TIFF 2014 Review: Leviathan
An immersion into the Russian seaside is a cold and often bleak experience, filled with false fronts, political and economic pressure, and of course, lots and lots of vodka. Na Zdorovie!
While there are indeed some times for celebration, Leviathan from director Andrey Zvyagintsev is a staggeringly magical and haunting cinematic exploration of one family’s hopes and struggles. It follows Kolya, a grizzled and dedicated father and husband. He has a rebellious teenage son and a second wife for which to care, as well as meddlesome corrupt police officers and far more powerful and villainous politicians.
It’s a remarkably intimate and potent drama fueled by writing and a story that is philosophically, emotionally, and mentally engaging. Kolya is a flawed figure, seen at times to be young and vibrant and others to be old and worn out. He allows moments of levity and hilarity to enter into his life all the while relationships start to crumble and burdens are increased.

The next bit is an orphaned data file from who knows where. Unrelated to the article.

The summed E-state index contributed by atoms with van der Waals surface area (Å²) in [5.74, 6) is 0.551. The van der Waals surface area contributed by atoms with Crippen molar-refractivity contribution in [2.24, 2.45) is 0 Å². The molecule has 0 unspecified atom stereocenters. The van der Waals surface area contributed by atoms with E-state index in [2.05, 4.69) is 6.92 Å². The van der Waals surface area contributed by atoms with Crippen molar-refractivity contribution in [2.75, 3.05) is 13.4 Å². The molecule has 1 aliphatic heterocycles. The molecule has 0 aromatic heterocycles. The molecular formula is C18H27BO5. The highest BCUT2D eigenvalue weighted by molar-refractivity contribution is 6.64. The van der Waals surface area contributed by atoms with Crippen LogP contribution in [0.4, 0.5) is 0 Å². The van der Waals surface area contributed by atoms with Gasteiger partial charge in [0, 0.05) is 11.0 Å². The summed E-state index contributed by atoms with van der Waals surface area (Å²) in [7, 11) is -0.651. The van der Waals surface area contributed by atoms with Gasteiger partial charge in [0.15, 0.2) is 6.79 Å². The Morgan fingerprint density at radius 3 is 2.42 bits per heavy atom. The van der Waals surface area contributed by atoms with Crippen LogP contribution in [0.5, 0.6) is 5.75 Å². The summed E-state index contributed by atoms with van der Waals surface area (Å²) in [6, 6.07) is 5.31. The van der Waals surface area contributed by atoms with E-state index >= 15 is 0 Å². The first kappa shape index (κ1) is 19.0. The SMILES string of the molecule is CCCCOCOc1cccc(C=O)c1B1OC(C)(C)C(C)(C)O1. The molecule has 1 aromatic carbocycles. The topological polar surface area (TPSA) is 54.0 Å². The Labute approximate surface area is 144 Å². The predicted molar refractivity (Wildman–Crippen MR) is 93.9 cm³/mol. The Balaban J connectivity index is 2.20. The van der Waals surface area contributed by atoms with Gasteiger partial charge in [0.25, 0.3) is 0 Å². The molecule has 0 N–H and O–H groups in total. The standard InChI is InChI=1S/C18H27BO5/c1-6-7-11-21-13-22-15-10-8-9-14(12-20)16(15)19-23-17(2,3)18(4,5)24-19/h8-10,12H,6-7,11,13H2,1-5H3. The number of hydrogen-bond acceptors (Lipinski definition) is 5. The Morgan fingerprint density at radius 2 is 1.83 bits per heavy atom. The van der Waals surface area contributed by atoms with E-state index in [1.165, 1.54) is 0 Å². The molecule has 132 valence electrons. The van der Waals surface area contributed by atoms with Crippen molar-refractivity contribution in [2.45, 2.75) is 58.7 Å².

Zvyagintsev opens with shots of the Barents Sea, and we quickly become acclimated to this coastal community, one that seems forever covered with gray clouds and creeping fog. When Roma runs off to be alone, he takes to a dreamlike escape: a barren, windswept boneyard abutting the sea and surrounded by mountains. Indeed alone.
Winner of Best Screenplay at Cannes, Leviathan runs deeps and long, a sweeping and at times troubling dissection of contemporary Russian society and the universally burdens placed on and assumed by proud patriarchs.